- The Washington Times - Thursday, March 10, 2005

A key battle?

“Does ‘Million Dollar Baby’s mini-sweep [of the Academy Awards] signify a victory for the left in the culture wars?

“Certainly the controversy surrounding the movie during the build-up to the Oscars might suggest that. But it’s not quite accurate. …

“It’s actually the left that framed the film as if it were a key battle in the culture war, acting as if anyone who takes issue with its message wants to ban the movie from theaters or run [Clint] Eastwood out of the country. Mr. Eastwood made a sad, hopeless (if elegantly directed) film that ultimately denigrates the value of human life. …

“Mr. Eastwood has every right to tell the stories he chooses; Hollywood seems to have forgotten that audiences have the same right to reject them.”

Andrew Coffin, writing on “Bringing up ‘Baby,’ ” in the March 12 issue of World

Porn ‘liberation’

“[Revenues from pay-per-view and video-on-demand adult movies have quadrupled since the late 1990s as cable operators have started airing more explicit erotic material.

“… Movies like ‘Boogie Nights’ and the recent documentary ‘Inside Deep Throat’ have portrayed the adult industry as an enclave for good-hearted, rough-edged misfits and cultural freedom fighters. Last fall the memoir of porn superstar Jenna Jameson spent a month and a half on the New York Times bestseller list. …

“In response, a predictable political debate has emerged, with cultural conservatives standing athwart the tide yelling ‘Stop!’ while left-leaning civil libertarians brandish the First Amendment. But there’s a voice that’s been conspicuously absent in the current debate: anti-pornography feminists. …

“[T]oday … it’s easy to forget that the most powerful anti-pornography legislation ever passed in this country was written not by cultural conservatives, but radical feminists led by legal scholar Catharine A. MacKinnon and author Andrea Dworkin. …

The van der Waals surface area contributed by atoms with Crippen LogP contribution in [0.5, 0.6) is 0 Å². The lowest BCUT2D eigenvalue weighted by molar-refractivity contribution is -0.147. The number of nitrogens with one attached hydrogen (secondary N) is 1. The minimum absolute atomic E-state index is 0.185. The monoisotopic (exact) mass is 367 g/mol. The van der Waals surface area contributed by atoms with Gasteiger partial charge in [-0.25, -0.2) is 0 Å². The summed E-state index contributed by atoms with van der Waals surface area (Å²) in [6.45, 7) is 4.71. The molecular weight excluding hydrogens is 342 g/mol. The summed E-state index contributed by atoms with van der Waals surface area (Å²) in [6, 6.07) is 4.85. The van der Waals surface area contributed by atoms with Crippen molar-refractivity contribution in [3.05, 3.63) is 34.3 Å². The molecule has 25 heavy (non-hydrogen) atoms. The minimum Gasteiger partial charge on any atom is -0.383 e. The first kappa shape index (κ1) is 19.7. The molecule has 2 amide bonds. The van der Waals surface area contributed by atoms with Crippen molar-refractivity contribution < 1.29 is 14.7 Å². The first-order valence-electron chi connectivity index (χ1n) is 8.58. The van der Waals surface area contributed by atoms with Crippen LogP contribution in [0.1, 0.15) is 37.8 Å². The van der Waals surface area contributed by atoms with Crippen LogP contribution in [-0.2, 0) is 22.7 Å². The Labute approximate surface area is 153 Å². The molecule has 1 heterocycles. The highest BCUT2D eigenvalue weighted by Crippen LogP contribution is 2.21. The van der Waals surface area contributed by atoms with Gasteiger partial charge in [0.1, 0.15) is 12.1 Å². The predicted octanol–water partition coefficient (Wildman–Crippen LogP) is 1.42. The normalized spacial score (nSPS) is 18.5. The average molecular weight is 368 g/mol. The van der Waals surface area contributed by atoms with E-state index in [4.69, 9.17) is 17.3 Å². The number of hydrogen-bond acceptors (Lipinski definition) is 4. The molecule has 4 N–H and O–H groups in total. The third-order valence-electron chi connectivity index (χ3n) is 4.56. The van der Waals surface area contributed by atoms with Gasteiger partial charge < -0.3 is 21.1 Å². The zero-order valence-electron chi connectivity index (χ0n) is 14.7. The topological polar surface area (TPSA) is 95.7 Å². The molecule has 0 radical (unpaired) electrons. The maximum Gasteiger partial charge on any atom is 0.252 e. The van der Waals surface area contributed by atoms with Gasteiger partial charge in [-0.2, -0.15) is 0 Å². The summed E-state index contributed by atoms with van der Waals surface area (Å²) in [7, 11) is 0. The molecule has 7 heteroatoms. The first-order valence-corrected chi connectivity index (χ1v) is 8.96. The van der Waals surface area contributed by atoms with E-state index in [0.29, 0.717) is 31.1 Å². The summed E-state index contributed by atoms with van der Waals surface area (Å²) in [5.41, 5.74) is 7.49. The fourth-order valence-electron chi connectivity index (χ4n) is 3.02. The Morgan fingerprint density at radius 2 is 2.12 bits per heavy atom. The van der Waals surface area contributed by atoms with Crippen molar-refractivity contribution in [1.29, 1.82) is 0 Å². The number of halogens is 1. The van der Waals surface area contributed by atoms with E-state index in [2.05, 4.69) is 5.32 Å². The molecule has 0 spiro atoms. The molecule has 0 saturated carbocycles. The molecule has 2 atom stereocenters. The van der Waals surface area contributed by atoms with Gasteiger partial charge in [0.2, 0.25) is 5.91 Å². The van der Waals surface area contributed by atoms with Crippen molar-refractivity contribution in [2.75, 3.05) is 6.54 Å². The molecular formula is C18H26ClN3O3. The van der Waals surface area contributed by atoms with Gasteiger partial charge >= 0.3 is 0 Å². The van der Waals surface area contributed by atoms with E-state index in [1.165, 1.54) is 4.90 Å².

“In 1974, the writer and activist Robin Morgan had put it most starkly: ‘Pornography is the theory, rape is the practice.’ …

“These days, ‘sex-positive’ feminists like Laura Kipnis or Camille Paglia tend to get the airtime. And in the universities, women’s studies scholars are more likely to do close readings of the aesthetics and politics of pornography than to march in favor of banning it. …

“Starting in the late 1980s, some feminist scholars … began to see porn as a tool that women could appropriate to liberate themselves from patriarchal norms of behavior and beauty.”

Drake Bennett, writing on “X-ed out,” Sunday in the Boston Globe

Network mammoths

“In 1980, 75 percent of televisions in use during the dinner hour were airing an evening news broadcast from one of three networks. By 2003, the number was down to 40 percent.

“Of the three retreating network mammoths, CBS has stumbled the worst. Dan Rather’s ‘CBS Evening News’ show has finished a distant third during most ratings periods since 1993. …

“Granted, Rather’s … so unpopular that there are probably more Arizona Cardinals fans than Rather fans. But is the failure of the ‘CBS Evening News’ all his fault? … CBS helped dig the ditch Dan vacates this week, one so deep that not even Walter Cronkite could have climbed out of it.”

Jack Shafer, writing on “CBS, What Is the Frequency?” Monday in Slate at www.slate.com

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